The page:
The truth is, I’m in a tight spot. Money (or lack of) has become a real issue. On top of that, my initial unemployment claim is about to run out – next week, I believe. I know there are extensions available but that’ll probably entail more paperwork and who knows what else. I want to be a freelance writer, more than anything else (and the P/CEO asked me why I don’t continue pursuing that since it’s such an ideal lifestyle), but lack of a steady gig and no benefits are making it tough to stay the course. I’m considering some desperate options like withdrawing funds from my 401K that are last resort measures, but what choice do I have? I’ve got bills to pay and not enough $ to pay them. You know things are bad when my daydreams and fantasies all involve currency. Seriously, I’ve been thinking about money a lot lately. Drooling over it when I see it. How novel the idea of a paycheck feels to me now! I could actually pay my bills, on time, and maybe even have a little bit left over. That’s such a foreign concept to me now. It sounds wonderful. Funny, the things we take for granted in life.
Don’t it always seem to go/That you don’t know what you’ve got till it’s gone.
Truer words were never spoken.
Twice upon a time, I completely blew any chance of landing a job before I’d even walked out the door. The first time, MapQuest led me astray. The company was located in a town I was unfamiliar with, and the directions I’d gotten online showed the building on the complete opposite side of the freeway from where it really was. I drove all over town looking for the place, and had to call and tell them I was lost. I finally found the place and got there fifteen minutes late for my scheduled interview. They then made me sit in the lobby another fifteen minutes before seeing me. That was a big group interview, and no amount of profuse apologizing on my part could soothe their bad tempers. There’s no worse feeling than knowing something is a lost cause but being forced to soldier on through it anyway.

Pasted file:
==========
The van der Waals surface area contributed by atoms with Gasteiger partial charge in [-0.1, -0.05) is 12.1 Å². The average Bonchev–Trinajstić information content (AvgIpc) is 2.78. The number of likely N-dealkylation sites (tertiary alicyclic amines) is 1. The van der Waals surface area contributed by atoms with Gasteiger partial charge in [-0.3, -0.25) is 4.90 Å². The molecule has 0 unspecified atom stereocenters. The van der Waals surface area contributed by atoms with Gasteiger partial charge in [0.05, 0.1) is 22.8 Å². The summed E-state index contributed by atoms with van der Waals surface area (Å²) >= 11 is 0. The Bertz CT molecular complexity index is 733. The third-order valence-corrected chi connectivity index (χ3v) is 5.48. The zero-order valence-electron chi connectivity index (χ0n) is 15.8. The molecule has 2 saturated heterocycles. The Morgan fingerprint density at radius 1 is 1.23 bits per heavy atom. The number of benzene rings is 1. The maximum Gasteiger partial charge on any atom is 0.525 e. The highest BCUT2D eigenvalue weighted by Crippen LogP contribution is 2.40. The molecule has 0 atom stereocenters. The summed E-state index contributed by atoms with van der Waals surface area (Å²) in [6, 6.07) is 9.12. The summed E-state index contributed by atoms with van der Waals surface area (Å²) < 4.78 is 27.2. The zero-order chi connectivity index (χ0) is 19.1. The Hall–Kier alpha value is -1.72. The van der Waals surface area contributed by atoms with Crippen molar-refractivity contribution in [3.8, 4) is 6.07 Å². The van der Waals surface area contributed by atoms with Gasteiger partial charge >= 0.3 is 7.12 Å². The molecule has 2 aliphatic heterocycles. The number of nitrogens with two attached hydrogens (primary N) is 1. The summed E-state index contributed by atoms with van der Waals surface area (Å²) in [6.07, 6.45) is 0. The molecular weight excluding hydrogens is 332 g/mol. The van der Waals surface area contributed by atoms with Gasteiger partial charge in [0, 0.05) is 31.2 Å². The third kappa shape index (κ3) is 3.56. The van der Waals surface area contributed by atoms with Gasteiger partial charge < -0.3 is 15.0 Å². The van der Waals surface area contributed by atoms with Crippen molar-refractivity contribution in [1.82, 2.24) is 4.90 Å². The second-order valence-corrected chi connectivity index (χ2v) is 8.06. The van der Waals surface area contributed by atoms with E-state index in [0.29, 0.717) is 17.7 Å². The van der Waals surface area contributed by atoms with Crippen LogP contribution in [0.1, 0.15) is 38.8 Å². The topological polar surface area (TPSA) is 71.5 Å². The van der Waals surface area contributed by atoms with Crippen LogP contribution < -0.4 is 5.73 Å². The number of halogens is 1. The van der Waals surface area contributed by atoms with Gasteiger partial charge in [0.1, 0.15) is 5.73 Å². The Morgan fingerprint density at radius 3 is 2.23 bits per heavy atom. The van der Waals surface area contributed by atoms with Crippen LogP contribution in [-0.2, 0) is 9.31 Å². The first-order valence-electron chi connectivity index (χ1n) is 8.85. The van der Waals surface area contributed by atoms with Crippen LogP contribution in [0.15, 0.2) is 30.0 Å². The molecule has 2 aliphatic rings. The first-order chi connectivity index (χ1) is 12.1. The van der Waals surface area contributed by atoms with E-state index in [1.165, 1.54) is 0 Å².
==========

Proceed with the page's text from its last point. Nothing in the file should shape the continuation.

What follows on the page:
The second time, I’d actually done pretty well in the interview. She and I clicked, and things seemed to be moving in a positive direction. She had told me that the company was growing, and they’d soon be transferring a bunch of jobs to their new Connecticut location. As she was walking me to the door, past the employees in her department, she asked if I had any additional questions. “Yes,” I replied. “When are you moving the accounting operation back east?” Her face darkened immediately, and she said in a fierce whisper, “My staff hasn’t been told about that yet!!” as heads swiveled in our direction from cubicleland.
Which I think was very unfair. She never informed me that the information was confidential or that her employees hadn’t been notified yet. Why would she drop such a big secret on an unsuspecting stranger? I’m sorry if I unwittingly informed a bunch of people they were about to get canned! Sheesh. It was an honest mistake. I apologized like mad, but again, knew I’d dug a hole too deep to escape from. My last-minute, completely innocent question cost me another good job.
So, the fact that I walked out of Wednesday’s interview (which I had arrived a few minutes early for) without putting my foot in my mouth was definitely a positive step. I may not end up with the job, but if I don’t, it won’t be because of anything I said.